Fig. 9.
Fig. 9.

Wavenumber-dependent time rate of change of (left) kinetic energy and (right) potential energy for (top) Bu = 5 and (bottom) Bu = 0.14 during the linear regime. In each plot, the horizontal axis is inverse length scale (m−1) and the vertical axis is time (days). Note that the color bar is divided into a positive (red) and negative (blue) log scale. The vertical cyan, magenta, and black lines indicate the vortex length, the deformation radius, and the filter cutoff, respectively.

Citation: Journal of Physical Oceanography 48, 4; 10.1175/JPO-D-17-0039.1

Fig. 10.
Fig. 10.

Wavenumber-dependent time rate of change of (left) kinetic energy and (right) potential energy for (top) Bu = 5 and (bottom) Bu = 0.14 after the linear regime ends. In each plot, the horizontal axis is inverse length scale (m−1) and the vertical axis is time (days). Note that the color bar is divided into a positive (red) and negative (blue) log scale. The vertical cyan, magenta, and black lines indicate the vortex length, the deformation radius, and the filter cutoff, respectively. The horizontal dashed line indicates the estimated nonlinear saturation time.

Citation: Journal of Physical Oceanography 48, 4; 10.1175/JPO-D-17-0039.1

Note that Figs. 9 and 10 each use two different logarithmic scales, with red (blue) indicating that energy is increasing (decreasing) in time. In each of Figs. 9 and 10, the upper row corresponds to the large Burger case, while the lower row corresponds to the small Burger case.

Recall that the large Bu case presents a net transfer of KE to PE. Throughout the linear regime (Figs. 9a,b), KE increases at deformation scales and decreases at vortex scales, while PE increases at both deformation and vortex scales. Both KE and PE present positive energy fluxes to smaller scales. The beginning of the nonlinear regime (Figs. 10a,b) is marked with a positive flux toward small scales in both KE and PE, the magnitudes of which well exceed the generation of small scales presented in Figs. 9a,b. At the conclusion of the downscale energy flux, the system enters into a quasi-steady regime, in which PE alternates between increasing and decreasing at all scales. While KE demonstrates similarly periodic features, the sign of the flux alternates between subvortex scales and superdeformation scales.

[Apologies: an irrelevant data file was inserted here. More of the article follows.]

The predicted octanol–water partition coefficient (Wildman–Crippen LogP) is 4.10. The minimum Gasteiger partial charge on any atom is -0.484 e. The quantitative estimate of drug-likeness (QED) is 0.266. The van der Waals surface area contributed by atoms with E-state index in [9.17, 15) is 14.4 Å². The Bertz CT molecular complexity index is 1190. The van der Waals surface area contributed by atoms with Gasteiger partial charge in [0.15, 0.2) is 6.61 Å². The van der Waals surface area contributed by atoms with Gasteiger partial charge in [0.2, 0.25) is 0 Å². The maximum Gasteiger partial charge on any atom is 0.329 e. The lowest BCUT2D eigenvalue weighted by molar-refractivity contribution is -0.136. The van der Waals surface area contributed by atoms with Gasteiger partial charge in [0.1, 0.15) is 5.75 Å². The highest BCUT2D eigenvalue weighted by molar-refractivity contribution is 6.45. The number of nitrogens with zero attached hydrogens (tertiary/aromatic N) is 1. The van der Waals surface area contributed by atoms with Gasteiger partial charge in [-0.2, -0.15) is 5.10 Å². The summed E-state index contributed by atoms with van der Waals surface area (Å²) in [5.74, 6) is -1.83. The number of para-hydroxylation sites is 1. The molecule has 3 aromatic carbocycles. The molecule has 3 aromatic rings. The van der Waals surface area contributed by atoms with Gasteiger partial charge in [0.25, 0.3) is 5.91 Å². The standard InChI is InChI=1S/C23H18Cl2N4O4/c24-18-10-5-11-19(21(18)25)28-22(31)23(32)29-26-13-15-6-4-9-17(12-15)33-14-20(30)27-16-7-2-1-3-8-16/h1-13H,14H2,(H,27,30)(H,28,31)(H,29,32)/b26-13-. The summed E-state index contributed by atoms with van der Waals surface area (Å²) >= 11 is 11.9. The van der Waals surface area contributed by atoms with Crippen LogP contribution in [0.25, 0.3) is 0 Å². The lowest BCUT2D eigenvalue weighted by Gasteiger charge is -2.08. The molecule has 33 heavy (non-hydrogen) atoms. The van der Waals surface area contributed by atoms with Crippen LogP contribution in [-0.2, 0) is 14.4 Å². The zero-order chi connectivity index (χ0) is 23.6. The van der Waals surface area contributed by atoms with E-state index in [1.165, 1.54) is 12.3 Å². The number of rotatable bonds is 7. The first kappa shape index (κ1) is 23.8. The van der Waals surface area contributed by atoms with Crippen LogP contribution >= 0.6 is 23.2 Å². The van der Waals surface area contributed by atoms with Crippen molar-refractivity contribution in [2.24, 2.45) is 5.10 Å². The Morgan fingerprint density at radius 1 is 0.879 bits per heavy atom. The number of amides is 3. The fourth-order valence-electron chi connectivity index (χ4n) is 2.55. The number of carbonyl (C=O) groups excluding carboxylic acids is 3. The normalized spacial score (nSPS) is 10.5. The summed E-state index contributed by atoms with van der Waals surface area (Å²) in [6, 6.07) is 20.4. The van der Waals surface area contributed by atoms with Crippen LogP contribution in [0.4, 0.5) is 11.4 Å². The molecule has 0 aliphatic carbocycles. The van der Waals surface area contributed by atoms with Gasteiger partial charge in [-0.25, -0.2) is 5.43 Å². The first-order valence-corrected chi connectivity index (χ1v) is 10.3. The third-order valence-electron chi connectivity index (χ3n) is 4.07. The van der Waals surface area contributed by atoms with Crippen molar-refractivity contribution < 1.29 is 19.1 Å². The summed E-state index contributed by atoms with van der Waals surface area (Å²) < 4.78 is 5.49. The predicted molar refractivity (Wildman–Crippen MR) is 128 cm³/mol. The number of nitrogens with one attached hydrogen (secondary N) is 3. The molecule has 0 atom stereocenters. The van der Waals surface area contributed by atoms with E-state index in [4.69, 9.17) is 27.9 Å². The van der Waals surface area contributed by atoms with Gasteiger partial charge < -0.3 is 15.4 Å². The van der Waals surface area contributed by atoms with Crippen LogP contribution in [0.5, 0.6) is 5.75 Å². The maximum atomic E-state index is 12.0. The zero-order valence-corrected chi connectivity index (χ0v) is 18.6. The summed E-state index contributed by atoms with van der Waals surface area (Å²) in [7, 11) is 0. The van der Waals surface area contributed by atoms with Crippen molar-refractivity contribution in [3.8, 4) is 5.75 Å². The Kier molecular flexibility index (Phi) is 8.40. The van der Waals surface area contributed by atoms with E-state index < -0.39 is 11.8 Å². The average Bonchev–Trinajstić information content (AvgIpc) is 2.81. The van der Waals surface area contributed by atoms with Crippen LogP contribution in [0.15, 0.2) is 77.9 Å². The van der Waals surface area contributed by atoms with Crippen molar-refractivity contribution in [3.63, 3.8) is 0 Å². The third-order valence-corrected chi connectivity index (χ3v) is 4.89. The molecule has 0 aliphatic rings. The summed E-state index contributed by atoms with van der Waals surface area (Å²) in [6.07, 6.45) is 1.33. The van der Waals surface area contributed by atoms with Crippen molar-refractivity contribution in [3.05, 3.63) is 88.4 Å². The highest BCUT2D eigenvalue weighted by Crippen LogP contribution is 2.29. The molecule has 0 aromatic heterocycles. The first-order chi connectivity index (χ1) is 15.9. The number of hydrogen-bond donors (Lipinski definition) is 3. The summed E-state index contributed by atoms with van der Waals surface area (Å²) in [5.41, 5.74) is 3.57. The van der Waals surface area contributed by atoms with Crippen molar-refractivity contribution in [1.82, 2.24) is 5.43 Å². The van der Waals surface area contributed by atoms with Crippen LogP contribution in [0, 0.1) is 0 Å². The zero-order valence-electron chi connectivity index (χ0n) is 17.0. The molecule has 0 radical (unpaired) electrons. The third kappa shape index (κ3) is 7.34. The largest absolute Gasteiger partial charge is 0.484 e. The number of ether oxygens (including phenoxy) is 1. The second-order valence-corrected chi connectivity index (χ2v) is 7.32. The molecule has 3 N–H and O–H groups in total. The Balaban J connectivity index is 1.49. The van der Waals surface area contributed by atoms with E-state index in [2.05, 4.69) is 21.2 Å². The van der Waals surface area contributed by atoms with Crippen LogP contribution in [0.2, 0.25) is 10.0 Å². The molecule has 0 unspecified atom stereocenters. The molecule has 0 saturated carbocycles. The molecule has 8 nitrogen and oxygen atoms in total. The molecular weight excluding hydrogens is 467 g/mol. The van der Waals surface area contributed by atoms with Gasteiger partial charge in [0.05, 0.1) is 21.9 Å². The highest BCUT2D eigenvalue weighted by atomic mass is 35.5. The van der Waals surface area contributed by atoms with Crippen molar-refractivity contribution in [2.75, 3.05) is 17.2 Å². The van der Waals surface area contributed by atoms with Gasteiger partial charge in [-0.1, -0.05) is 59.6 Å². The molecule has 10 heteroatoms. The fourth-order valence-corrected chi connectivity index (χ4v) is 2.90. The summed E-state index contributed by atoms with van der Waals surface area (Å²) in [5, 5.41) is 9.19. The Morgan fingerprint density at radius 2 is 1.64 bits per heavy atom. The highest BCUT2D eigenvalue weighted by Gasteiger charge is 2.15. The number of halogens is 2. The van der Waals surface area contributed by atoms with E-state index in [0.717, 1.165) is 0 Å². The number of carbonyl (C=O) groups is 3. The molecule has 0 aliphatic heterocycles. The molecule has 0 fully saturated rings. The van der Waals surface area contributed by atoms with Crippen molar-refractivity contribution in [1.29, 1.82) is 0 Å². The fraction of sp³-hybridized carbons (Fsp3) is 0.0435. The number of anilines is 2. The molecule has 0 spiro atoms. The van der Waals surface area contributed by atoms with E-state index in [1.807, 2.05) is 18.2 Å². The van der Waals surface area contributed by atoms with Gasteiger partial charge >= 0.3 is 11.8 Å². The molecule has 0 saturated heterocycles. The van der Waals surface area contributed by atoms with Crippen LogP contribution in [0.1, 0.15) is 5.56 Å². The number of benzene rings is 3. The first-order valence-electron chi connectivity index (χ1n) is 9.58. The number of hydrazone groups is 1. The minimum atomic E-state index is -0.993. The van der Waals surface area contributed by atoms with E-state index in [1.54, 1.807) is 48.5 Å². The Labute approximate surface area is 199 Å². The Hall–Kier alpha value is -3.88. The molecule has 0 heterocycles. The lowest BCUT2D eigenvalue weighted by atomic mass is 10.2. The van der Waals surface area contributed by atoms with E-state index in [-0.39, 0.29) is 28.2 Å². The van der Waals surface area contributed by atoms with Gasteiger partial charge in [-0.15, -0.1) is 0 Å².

The lower rows, Figs. 9c,d and 10c,d, present the spectra for the small Burger case shown in Fig. 5. The fluxes in the linear regime are characterized by a loss of PE and gain of KE at vortex and supervortex scales, as well as a gain of both KE and PE at subvortex scales. In the nonlinear regime, there is a loss of PE and a gain of KE at the vortex scale. Similar to the large Bu case, the system demonstrates a positive energy flux toward small scales within the nonlinear transition regime, with the small-scale generation reaching smaller scales for kinetic energy than potential energy; the positive flux to small scales can be seen in Fig. 10 in the red regions at scales smaller than the vortex length. Leading up to the production of small scales, the small Bu system exhibits a loss of PE and gain of KE at supervortex lengths and a gain of both KE and PE at superdeformation and subvortex lengths. These fluxes correspond to the loss of energy at large length scales and the production of energy at small length scales as a result of the vortex splitting event. Again, similar to the large Bu case, in the quasi-steady regime the small Bu case exhibits temporally periodic oscillations in flux. However, in the small Bu case the oscillations change sign more rapidly with both time and wavenumber than in the large Bu case. The oscillating fluxes below the deformation scale are significantly weaker and oscillate with a higher frequency than the fluxes above the deformation scale. In total, there is a noticeable increase in large-scale KE and loss of PE at large scales over the duration of the simulation.